In May, the Los Angeles County Employees Retirement System told the Latin Private Equity Journal that it planned to allocate 0.7 percent of its private equity portfolio to South American funds. Although this allocation makes up a very small portion of LACERA’s exposure to the asset class, it means LACERA will be one of the first US pensions to invest in the region.
Some of LACERA’s west coast peers are showing an interest in Latin America, but most have yet to allocate a specific percentage.
“We are starting to look at the players that are in Latin America, but we won’t do anything immediately,” New Mexico State Investment Council director of private equity Greg Kulka says.
New Mexico is interested in the private equity markets in Brazil, Chile, Colombia, Mexico and Peru, but remains focused on regional rather than country-specific funds.
Although LACERA – which did not return several requests for comment – is also considering fund
of funds and regional funds, it reportedly plans to present a Brazil-focused fund to its investment board in the near-term, and commit to one or two managers in the Andean region or Mexico in the next two years.
New Mexico previously invested in a Mexico-focused fund raised by EMX Capital, but did not re-up. “It didn’t have to do with performance,” says Kulka. “It had to do more with fund size. It was too small for us. We’ve gone further up the chain as far as the size of funds we commit to.”
New Mexico typically invests in funds raising more than $500 million.
“I really do like the EMX guys and maybe their next fund will be larger. We would certainly look at them again. I think Mexico has great potential.”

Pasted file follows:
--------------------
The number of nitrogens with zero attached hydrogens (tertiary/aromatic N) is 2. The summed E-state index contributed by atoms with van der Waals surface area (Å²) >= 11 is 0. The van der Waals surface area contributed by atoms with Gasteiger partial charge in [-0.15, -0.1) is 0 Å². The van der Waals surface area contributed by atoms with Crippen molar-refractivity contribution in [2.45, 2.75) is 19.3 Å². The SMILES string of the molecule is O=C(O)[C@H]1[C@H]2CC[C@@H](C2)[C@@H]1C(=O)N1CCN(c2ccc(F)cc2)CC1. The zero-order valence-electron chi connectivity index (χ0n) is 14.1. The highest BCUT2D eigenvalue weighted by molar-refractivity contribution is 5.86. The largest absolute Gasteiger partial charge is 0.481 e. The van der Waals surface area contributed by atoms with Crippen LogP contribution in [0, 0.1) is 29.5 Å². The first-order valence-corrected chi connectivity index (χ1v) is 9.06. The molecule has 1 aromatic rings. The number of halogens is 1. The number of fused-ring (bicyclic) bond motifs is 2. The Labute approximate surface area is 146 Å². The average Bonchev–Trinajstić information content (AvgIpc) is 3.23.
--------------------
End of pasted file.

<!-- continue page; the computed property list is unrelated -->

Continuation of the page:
Still, New Mexico doesn’t allocate capital specifically to emerging markets, let alone Latin America. The council invests between 20 percent and 30 percent of its private equity portfolio in international funds and of that, between 10 percent and 15 percent is invested outside developed markets.
Pensions such as the San Bernardino County Employees’ Retirement Association allocate to emerging markets, but haven’t committed to any managers solely focused on Latin America. SBCERA has a current allocation of 5.6 percent and within that, a target allocation of 6 percent to emerging markets, according to a spokesperson.
The New Jersey Division of Investments recently partnered with Siguler Guff & Company on an emerging markets mandate, which is expected to include Latin America. But according to director of investments Christopher McDonough, New Jersey hasn’t directly invested in any local Latin American funds either. The same is true for the New Hampshire Retirement System.
Meanwhile, US pensions including the State Board of Administration of Florida and the Kansas Public Employees Retirement System don’t allocate their commitments by geographies; indeed, the latter focuses primarily on domestic funds.
Other pensions such as the Tennessee Consolidated Retirement System and the New Mexico Educational Retirement Board are uncertain or declined to comment on future potential investment activities.
Both the Texas Employees Retirement System and the Washington State Investment Board have previously invested with Advent International and the Southern Cross Group, but neither has a specific allocation for future investments in the region, according to spokespeople.
So in short: LACERA is a welcome trail-blazer in Latin America. But there’s no obvious sign that other US pensions are eager to follow suit.